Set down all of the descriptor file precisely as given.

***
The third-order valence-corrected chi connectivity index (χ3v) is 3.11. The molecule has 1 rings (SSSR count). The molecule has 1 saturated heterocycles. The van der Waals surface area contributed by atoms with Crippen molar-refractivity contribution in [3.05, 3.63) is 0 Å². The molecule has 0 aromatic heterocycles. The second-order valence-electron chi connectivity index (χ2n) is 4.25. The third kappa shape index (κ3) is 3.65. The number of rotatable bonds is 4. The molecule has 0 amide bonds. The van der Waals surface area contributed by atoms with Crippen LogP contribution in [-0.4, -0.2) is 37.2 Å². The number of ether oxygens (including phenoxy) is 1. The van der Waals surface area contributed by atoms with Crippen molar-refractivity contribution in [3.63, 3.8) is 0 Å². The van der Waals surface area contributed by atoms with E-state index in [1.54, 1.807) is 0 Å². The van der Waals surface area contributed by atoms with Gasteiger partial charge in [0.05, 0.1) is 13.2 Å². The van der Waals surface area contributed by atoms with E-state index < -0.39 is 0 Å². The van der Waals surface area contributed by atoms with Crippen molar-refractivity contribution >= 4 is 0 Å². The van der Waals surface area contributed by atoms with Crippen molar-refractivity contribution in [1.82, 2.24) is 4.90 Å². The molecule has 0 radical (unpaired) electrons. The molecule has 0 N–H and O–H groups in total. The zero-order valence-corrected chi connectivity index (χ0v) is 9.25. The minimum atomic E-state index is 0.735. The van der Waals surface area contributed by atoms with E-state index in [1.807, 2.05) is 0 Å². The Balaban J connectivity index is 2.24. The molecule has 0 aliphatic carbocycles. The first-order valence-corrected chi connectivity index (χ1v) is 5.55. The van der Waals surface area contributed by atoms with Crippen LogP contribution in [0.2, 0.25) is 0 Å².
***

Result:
The third-order valence-corrected chi connectivity index (χ3v) is 3.11. The molecule has 1 rings (SSSR count). The molecule has 1 saturated heterocycles. The van der Waals surface area contributed by atoms with Crippen molar-refractivity contribution in [3.05, 3.63) is 0 Å². The molecule has 0 aromatic heterocycles. The second-order valence-electron chi connectivity index (χ2n) is 4.25. The third kappa shape index (κ3) is 3.65. The number of rotatable bonds is 4. The molecule has 0 amide bonds. The van der Waals surface area contributed by atoms with Crippen LogP contribution in [-0.4, -0.2) is 37.2 Å². The number of ether oxygens (including phenoxy) is 1. The van der Waals surface area contributed by atoms with Crippen molar-refractivity contribution in [3.63, 3.8) is 0 Å². The van der Waals surface area contributed by atoms with E-state index in [1.54, 1.807) is 0 Å². The van der Waals surface area contributed by atoms with Gasteiger partial charge in [0.05, 0.1) is 13.2 Å². The van der Waals surface area contributed by atoms with E-state index < -0.39 is 0 Å². The van der Waals surface area contributed by atoms with Crippen molar-refractivity contribution >= 4 is 0 Å². The van der Waals surface area contributed by atoms with Crippen molar-refractivity contribution in [1.82, 2.24) is 4.90 Å². The molecule has 0 radical (unpaired) electrons. The molecule has 0 N–H and O–H groups in total. The zero-order valence-corrected chi connectivity index (χ0v) is 9.25. The minimum atomic E-state index is 0.735. The van der Waals surface area contributed by atoms with E-state index in [1.807, 2.05) is 0 Å². The Balaban J connectivity index is 2.24. The molecule has 0 aliphatic carbocycles. The first-order valence-corrected chi connectivity index (χ1v) is 5.55. The van der Waals surface area contributed by atoms with Crippen LogP contribution in [0.2, 0.25) is 0 Å².